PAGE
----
He also came to work the harvest, then working on a construction cleanup crew before working back in the vineyards during pruning season. Next he was hired in the butcher department at Fiesta Market in the Springs and before long started working for construction companies. He had experience in concrete and stonework and learned to build rock walls in Mexico, which helped him get construction work in the early years here with several different companies.

He returned to Mexico to marry Susanna, and it took “three tries” before he was able to bring her to Sonoma three years later. They smile knowingly at each other now, feeling no need to share the details. Now Susanna is a citizen.

“Everything was new to me and there were not a lot of Spanish-speaking people here back then,” Susanna said. “It was hard. I didn’t know anyone and I didn’t know how to drive,” although she quickly learned. For a while she cleaned houses, before becoming a full-time mother. They raised four children in Sonoma, who all attended Prestwood Elementary, Adele Harrison Middle School and graduated from Sonoma Valley High School. All four are now college graduates.

Their oldest, Stephanie, 28, is a registered nurse at Memorial Hospital in Santa Rosa and, on her own, just bought a house in the Springs. “I have my Dad’s work ethic and my Mom’s charm.” She said the four siblings are very close and they all usually return to their parent’s home for Sunday night dinner.

Macedonio left construction for a while and for six years worked at a wine label print shop, picking up construction and landscaping work on the weekends. He left the print shop to work for a construction company in Marin for two years, and all the while he was getting more and more construction side work in Sonoma.

I have my Dad’s work ethic and my Mom’s charm.” ǀǀǀ Stephanie Macedonio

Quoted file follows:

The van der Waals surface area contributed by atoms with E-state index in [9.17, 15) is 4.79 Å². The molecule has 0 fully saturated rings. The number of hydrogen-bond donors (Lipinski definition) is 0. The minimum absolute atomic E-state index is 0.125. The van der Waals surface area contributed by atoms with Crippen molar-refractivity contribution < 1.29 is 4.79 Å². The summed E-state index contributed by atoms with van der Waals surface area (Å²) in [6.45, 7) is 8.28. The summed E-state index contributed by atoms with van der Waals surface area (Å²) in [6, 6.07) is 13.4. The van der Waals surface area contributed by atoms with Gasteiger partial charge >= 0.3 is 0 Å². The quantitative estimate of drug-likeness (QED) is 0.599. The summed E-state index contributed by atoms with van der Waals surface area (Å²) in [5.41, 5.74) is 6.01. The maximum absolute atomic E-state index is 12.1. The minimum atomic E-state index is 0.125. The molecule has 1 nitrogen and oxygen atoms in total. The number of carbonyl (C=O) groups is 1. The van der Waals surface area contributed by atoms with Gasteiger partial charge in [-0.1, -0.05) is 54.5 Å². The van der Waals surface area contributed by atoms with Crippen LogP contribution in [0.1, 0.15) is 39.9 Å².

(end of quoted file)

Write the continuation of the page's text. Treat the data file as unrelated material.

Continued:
“People would ask me, ‘Can you install a light?’ and ‘Will you paint a room?’ Painting, electrical, plumbing, whatever I was asked to do I never said no.”

Tapia worked for wineries for 20 years, “And then I started to feel a little tired of it and I started looking for something else.” In 2005, he took a full-time job with the landscaping general contracting firm Hanford ARC. “I work there five days a week, for the wineries I worked six.” That gives him more time to take on additional landscaping work on the weekends. “I like to be busy all the time,” he said. “I never take a day off.”

Well, except to visit his mother and his sister’s family who now live in Washington. His sister went there to pick apples and has a similar story to her brother’s. Their mother was alone in Mexico and they were able to move her to Washington with a green card in 2002 and, last year, when she was 87 years old, she passed the test to become a citizen.

I like to be busy all the time. I never take a day off.“ǀǀǀ Salvador Tapia

“I have always saved money, always,” Tapia said, explaining that now besides their home in Sonoma they own two avocado farms in Mexico. One farm has a small house on it and he and Maria spend February there every year. It is a special place for them.

“Someday when we are in our 60s we hope to be able to spend six months there and six months here,” he said.

Macedonio’s side construction jobs eventually were abundant enough to start his own company, Leo’s Construction, which specializes in home remodels. “We remodel bathrooms every day,” he said. He manages 14 employees and Susanna does all the office work including invoicing.

They try to work only five days a week now, although he often meets with clients on Saturdays. “Now my wife and I work together and we try not to work on Sundays.” Macedonia is a fitness aficionado, going to a gym and coaching soccer and cross-country when his kids were in school. Now on Sundays he and Susanna often go hiking before returning home for family dinner. “I am so happy,” Susanna said.

“I believe in hard work and consistency. And you have to believe in yourself,” he said. “And my kids always inspired me to do my best,” he said. Now that that kids are grown and all have good jobs, things are easier. “Paying for college, that was the most difficult,” he said.

“I am grateful to all the families that hired me and helped me establish this life for my family.”

The Macedonios have frequently returned to Mexico to visit family, but now Leonardo and his wife are looking at exploring other countries, too.

“I want to travel, as many countries as we can,” he said, mentioning Europe, Asia, South American and Iceland. “That’s my dream now.”